Ayse Sargin

GTA Facility Time
EBS - Organisation Studies and Human Resource Management
Postgraduate Research Student
Department of Sociology
 Ayse Sargin



I have a BSc in International Relations (METU) and an MA in Political Science and Public Administration (Bilkent University). Prior to my decision to return to academia, I have had almost 15 years of experience working as a critical development practitioner, civil society professional and activist. My work has spanned a number of diverse, but interrelated fields, including gender equality and elimination of violence against women, community-based conservation and rural livelihoods, refugee empowerment and civil society capacity building. I have worked in various local and international organizations, including European Women's Lobby, FRIDA-the Young Feminist Fund, International Medical Corps, BirdLife International, as well as UNDP and UNFPA. Over the last decade, I led and supervised 27 social development projects and campaigns. In this period, I have also prepared and delivered trainings for hundreds of activists and public officials on gender mainstreaming, Project Cycle Management (PCM), monitoring & evaluation and reporting. As a firm believer in the value of writing for popular audiences, I have authored various op-eds, in addition to two handbooks for activists and policy-makers, and chapters in edited books. I am still involved in various rights-based movements. My academic research interests broadly include meaning-making processes in collective mobilization, grassroots resistance to energy generation-induced dispossession, human-nature relations and socio-environmental conflicts under capitalism and neoliberalism, and political economy of gender and sexuality. My PhD research explores movement ideologies in grassroots, local resistances to state-commissioned, privately-undertaken hydropower projects from the mid-2000s onwards in Turkey. This period has witnessed the entrenchment of neoliberalism in various walks of life in Turkey, notable examples of which are the liberalization of the energy market and privatization of the commons. In my research, I have a comparative framework which looks at three such resistance movements led by local communities in three different towns with diverse cultural, political and economic dynamics in Northeast Turkey. I aim to make sense of the interplay between (ethno-religious, class and politico-cultural) identities and concerns for livelihoods risked by hydropower projects in shaping the ideologies of resistance to these projects in different and similar ways in each local movement. Drawing on the literatures on social movements, political ecology, as well as identity and ideology, I hope to contribute to the knowledge on the various ideational frameworks of grassroots resistance to neoliberalism in the Global South. My research employs a qualitative methodology, which involves semi-structured interviews with movement participants, participant observation and document analysis. Epistemologically and ontologically, I place myself in the tradition of critical realism. My PhD research is funded by the University of Essex Social Sciences Doctoral Scholarship. Over the last three years, I presented some of my findings in the ECPR Annual Conference in Oslo (2017), BSA Annual Conference in Newcastle (2018), XIX ISA World Congress of Sociology in Toronto (2018), COSMOS/Scuola Normale Superiore in Florence (2018), Alternative Futures and Popular Protest Conference in the University of Manchester (2019), University of Essex Human Rights Research Cluster Conference (2019), LSE Department of Government Contentious Politics Workshop (2020) and CPERN (Critical Political Economy Research Network) 2020 Midterm Workshop. The modules I have taught in higher education include: 2020-2021: Methodology in the Social Sciences (Politics and International Studies, SOAS University of London) 2020-2021: Development from Below (Development Studies, SOAS University of London) 2019-2020: Critical Reasoning in Contemporary Development Studies (Development Studies, SOAS University of London) 2019-2020: 'European Colonialism', 'Who are Europeans?' and 'Expanding the Borders: Immigration, Rights and Citizenship' as Guest Lecturer in the European Studies Program (Interdisciplinary Studies Centre, University of Essex) 2019-2020: Research Methods in Management and Marketing (Business School, University of Essex) 2019: International Relations Theories and Approaches (Government, University of Essex) 2018-2019: Sociology of Crime and Control (Sociology, University of Essex) 2018: Introduction to United States Sociology (Sociology, University of Essex) 2017-2018: Race, Class and Gender (Sociology, University of Essex) I was the Outreach Lead/Senior Research Officer in CRESI (Centre for Research in Economic Sociology and Innovation) at University of Essex in 2018-2019. I am a member of the Human Rights Centre Doctoral Affiliates Network at University of Essex.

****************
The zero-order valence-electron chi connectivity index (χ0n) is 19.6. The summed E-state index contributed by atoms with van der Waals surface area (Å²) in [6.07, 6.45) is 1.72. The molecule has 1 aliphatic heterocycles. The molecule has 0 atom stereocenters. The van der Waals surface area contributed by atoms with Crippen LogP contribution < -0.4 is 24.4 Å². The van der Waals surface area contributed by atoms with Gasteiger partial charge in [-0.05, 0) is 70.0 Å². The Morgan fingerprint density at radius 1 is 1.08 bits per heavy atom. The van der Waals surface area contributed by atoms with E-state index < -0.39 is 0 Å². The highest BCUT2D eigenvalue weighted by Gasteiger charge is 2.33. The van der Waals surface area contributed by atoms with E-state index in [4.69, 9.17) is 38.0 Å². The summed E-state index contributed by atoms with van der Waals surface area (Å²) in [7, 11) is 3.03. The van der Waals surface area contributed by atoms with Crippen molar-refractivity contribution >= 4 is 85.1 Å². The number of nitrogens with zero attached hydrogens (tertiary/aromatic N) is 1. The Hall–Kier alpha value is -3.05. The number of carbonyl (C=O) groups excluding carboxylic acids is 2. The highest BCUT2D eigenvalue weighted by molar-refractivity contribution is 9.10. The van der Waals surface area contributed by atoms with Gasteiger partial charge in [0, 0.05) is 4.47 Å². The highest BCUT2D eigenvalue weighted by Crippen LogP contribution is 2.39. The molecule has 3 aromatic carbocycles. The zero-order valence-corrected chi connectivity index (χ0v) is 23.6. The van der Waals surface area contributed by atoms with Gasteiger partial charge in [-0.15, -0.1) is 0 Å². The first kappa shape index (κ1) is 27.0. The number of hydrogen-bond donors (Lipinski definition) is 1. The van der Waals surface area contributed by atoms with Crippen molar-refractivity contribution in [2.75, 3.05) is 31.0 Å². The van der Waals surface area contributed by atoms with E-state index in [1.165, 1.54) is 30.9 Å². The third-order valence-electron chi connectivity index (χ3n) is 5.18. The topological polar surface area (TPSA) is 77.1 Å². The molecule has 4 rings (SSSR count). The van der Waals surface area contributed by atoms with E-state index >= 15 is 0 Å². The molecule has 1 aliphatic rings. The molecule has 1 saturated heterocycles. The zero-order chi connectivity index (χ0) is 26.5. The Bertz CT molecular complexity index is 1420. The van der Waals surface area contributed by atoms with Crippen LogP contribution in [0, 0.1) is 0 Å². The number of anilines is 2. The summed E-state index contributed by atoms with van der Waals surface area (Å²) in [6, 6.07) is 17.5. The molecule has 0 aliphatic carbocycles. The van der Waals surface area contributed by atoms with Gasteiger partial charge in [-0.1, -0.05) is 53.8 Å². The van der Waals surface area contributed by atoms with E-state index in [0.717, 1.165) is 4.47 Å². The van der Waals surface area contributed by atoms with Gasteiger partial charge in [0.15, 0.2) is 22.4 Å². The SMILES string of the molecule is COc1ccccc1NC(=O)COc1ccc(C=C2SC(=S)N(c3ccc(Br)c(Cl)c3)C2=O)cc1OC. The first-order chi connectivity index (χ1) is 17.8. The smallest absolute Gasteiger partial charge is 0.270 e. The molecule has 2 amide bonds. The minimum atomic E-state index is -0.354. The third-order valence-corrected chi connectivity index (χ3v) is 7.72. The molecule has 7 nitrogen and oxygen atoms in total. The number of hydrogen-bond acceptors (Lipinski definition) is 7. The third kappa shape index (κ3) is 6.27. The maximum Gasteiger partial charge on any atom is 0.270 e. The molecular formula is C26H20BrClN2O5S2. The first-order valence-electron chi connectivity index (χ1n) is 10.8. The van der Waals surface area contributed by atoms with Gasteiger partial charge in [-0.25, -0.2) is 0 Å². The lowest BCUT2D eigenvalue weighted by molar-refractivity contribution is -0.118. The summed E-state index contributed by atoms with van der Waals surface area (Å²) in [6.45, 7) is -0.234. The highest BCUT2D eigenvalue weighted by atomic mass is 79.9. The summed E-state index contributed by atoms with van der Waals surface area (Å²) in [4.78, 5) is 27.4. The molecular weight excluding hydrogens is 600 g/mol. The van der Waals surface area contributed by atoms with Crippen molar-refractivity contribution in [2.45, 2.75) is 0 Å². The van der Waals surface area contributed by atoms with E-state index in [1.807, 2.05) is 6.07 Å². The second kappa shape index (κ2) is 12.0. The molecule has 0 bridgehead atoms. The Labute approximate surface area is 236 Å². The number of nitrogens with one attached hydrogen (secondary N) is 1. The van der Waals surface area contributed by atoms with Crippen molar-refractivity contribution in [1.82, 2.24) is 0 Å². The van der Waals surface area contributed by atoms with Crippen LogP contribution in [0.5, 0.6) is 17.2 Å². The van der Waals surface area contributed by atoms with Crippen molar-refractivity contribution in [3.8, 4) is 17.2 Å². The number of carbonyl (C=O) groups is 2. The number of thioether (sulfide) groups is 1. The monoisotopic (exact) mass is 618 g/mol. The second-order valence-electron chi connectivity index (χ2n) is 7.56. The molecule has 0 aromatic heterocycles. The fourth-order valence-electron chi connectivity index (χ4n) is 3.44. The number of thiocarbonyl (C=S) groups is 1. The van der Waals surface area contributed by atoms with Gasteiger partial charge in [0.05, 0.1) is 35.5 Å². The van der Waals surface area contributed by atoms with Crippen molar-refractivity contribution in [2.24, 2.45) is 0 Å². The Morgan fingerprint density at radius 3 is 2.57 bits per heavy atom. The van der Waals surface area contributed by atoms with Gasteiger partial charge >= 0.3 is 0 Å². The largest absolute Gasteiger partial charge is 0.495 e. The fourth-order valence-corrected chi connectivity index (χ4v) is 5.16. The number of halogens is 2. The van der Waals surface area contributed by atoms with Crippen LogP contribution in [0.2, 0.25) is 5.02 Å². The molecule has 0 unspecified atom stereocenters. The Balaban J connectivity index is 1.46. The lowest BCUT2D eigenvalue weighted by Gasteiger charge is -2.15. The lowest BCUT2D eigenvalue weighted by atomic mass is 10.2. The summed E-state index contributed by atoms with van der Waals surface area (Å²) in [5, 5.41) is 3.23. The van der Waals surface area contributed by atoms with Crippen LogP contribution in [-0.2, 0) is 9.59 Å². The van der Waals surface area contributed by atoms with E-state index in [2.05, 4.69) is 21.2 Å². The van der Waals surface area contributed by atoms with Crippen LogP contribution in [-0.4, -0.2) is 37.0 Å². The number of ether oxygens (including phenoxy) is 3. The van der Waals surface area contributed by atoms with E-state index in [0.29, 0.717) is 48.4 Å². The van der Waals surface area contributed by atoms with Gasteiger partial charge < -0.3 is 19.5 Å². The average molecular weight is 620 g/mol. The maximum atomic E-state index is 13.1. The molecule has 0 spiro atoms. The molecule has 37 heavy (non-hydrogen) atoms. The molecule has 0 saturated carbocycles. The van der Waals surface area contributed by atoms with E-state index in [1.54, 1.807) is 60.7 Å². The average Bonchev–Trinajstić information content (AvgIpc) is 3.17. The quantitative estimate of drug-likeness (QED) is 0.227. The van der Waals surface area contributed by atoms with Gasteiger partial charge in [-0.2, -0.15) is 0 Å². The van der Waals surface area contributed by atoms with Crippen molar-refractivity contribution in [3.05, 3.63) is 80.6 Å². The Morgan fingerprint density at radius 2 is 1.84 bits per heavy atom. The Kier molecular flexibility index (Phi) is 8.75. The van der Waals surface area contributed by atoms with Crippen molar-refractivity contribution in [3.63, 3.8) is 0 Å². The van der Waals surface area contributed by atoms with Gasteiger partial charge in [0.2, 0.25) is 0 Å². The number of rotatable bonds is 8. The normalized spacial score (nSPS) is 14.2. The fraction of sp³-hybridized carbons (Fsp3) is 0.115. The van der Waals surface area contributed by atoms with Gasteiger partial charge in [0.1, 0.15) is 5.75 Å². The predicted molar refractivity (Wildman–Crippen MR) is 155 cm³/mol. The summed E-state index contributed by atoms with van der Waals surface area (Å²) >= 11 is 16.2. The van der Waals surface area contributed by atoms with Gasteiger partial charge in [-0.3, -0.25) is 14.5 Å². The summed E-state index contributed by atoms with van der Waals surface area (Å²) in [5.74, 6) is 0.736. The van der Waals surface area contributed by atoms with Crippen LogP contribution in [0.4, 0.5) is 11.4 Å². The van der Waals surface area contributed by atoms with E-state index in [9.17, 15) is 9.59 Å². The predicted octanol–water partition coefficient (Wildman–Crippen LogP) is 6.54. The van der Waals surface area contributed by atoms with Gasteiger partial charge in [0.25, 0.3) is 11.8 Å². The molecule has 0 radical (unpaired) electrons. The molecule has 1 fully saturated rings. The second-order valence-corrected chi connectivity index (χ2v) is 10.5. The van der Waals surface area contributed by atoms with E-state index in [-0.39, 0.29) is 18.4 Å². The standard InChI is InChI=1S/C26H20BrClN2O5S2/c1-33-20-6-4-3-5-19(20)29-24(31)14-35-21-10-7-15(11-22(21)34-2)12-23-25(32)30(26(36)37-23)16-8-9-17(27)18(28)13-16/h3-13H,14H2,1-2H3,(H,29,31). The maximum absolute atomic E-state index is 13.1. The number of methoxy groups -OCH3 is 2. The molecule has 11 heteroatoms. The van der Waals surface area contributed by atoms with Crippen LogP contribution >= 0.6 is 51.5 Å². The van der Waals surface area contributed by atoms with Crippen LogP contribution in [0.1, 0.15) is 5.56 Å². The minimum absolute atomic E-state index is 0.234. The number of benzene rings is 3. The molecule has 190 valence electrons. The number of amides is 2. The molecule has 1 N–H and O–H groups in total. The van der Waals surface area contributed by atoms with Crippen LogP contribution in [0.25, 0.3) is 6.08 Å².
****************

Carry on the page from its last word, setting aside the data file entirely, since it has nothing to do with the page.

Colchester Campus